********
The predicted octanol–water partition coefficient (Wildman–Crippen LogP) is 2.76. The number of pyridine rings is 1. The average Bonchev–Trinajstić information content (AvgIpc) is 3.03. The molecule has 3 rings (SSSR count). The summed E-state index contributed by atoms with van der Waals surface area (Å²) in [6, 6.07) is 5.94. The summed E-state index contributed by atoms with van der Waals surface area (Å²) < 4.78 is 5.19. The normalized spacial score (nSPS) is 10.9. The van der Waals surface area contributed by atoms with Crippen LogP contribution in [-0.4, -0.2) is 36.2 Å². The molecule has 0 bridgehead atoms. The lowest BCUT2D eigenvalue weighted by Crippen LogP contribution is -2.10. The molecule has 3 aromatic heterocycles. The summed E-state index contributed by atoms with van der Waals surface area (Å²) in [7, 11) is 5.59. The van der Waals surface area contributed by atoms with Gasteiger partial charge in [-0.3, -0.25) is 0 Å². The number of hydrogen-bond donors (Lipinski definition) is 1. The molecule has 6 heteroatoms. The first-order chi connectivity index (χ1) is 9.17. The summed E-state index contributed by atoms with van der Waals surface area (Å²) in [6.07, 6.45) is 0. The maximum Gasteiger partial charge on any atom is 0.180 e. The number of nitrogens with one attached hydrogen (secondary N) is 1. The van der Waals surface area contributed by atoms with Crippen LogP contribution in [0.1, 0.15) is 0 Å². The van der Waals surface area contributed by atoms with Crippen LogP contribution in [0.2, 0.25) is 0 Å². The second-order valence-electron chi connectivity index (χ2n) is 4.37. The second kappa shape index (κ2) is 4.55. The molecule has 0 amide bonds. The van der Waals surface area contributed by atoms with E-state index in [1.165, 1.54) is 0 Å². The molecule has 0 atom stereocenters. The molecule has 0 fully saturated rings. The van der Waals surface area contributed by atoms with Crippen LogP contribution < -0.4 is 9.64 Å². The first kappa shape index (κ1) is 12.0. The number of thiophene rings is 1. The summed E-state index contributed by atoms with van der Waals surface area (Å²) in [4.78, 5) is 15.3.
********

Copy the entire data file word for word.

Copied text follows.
The predicted octanol–water partition coefficient (Wildman–Crippen LogP) is 2.76. The number of pyridine rings is 1. The average Bonchev–Trinajstić information content (AvgIpc) is 3.03. The molecule has 3 rings (SSSR count). The summed E-state index contributed by atoms with van der Waals surface area (Å²) in [6, 6.07) is 5.94. The summed E-state index contributed by atoms with van der Waals surface area (Å²) < 4.78 is 5.19. The normalized spacial score (nSPS) is 10.9. The van der Waals surface area contributed by atoms with Crippen LogP contribution in [-0.4, -0.2) is 36.2 Å². The molecule has 0 bridgehead atoms. The lowest BCUT2D eigenvalue weighted by Crippen LogP contribution is -2.10. The molecule has 3 aromatic heterocycles. The summed E-state index contributed by atoms with van der Waals surface area (Å²) in [7, 11) is 5.59. The van der Waals surface area contributed by atoms with Gasteiger partial charge in [-0.3, -0.25) is 0 Å². The number of hydrogen-bond donors (Lipinski definition) is 1. The molecule has 6 heteroatoms. The first-order chi connectivity index (χ1) is 9.17. The summed E-state index contributed by atoms with van der Waals surface area (Å²) in [6.07, 6.45) is 0. The maximum Gasteiger partial charge on any atom is 0.180 e. The number of nitrogens with one attached hydrogen (secondary N) is 1. The van der Waals surface area contributed by atoms with Crippen LogP contribution in [0.1, 0.15) is 0 Å². The van der Waals surface area contributed by atoms with Crippen LogP contribution in [0.2, 0.25) is 0 Å². The second-order valence-electron chi connectivity index (χ2n) is 4.37. The second kappa shape index (κ2) is 4.55. The molecule has 0 amide bonds. The van der Waals surface area contributed by atoms with E-state index in [1.165, 1.54) is 0 Å². The molecule has 0 atom stereocenters. The molecule has 0 fully saturated rings. The van der Waals surface area contributed by atoms with Crippen LogP contribution < -0.4 is 9.64 Å². The first kappa shape index (κ1) is 12.0. The number of thiophene rings is 1. The summed E-state index contributed by atoms with van der Waals surface area (Å²) in [4.78, 5) is 15.3.